I loved your post the other day on being a professional rather than aspiring writer! And this post is very on-topic for me. I’m published in the academic space but pre-published in fiction, which is where I want to be! I’m creating an author platform by accident as I’ve recently started a blog, a Facebook page and a Twitter account (which still baffles me), partly in order to spread word about my editing business, which does have a website but as yet little traffic, but mostly to meet likeminded people. I hadn’t even thought about the concepts of ‘online presence’ and ‘platform’ before starting my journey into social media, but the more people I find to follow through my exploration of the digital world, such as you and Kristine Kathryn Rusch and Joe Konrath, the more conscious I become about how everything works and, hopefully, the more successful I’ll be! Thank you :)

    • #35 by swiveltam on August 27, 2013 - 9:51 pm

      I know what you mean. I forgot to mention how good it is so be told its okay to say, “I’m a writer.” Not I’m a substitute teacher and an “aspiring writer.” Well said!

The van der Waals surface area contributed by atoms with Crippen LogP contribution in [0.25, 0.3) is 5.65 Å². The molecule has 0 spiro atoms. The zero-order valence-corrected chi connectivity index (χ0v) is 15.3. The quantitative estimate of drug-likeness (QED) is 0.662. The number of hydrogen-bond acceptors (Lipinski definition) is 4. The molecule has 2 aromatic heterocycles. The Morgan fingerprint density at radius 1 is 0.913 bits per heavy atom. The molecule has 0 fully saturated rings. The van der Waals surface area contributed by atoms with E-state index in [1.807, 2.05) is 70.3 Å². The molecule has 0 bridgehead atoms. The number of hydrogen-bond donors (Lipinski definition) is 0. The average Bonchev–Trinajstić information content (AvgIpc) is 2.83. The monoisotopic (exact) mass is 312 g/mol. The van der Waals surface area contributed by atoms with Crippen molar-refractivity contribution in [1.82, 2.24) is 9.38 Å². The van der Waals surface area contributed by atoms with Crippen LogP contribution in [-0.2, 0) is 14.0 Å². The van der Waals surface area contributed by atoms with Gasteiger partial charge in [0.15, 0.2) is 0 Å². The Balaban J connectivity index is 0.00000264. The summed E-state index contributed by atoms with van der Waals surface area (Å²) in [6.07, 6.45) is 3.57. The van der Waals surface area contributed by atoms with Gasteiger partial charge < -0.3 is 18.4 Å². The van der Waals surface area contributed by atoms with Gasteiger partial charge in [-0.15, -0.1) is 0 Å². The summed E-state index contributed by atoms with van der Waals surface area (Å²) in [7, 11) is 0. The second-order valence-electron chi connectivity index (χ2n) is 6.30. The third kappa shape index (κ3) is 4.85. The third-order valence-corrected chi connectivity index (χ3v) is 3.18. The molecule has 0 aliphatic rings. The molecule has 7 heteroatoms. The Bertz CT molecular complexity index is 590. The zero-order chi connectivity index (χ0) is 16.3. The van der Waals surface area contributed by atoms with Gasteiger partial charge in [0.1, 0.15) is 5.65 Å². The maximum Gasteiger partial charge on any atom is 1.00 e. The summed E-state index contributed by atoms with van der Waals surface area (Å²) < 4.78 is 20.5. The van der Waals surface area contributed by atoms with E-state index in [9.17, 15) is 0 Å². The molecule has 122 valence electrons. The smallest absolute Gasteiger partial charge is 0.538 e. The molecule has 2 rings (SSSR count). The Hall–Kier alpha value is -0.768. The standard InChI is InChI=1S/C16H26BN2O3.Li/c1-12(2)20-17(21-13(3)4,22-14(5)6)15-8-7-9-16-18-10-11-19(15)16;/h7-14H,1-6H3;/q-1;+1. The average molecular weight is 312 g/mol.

21. #36 by Heather Heyford on August 27, 2013 - 3:28 pm

    Another fab post! Thanks for the butt kick.

  22. #37 by Shea Ford on August 27, 2013 - 3:44 pm

    Working on all this as I go. My biggest problem other than not having a website (can’t spend the money), is being exposed to too much on social media. I get all worked up and it drives hubby crazy. For example, the whole Miley Cirus garbage yesterday. I didn’t even watch it, but I couldn’t seem to escape it if I wanted to be on facebook or twitter. :/

  23. #38 by Phillip McCollum on August 27, 2013 - 4:39 pm

    Great post. I’m glad I started blogging two years ago and making friends, because that’s how I plan to “push” my eventually published work… just sharing the news with all of my newfound pals and hoping some of them are interested in reading it.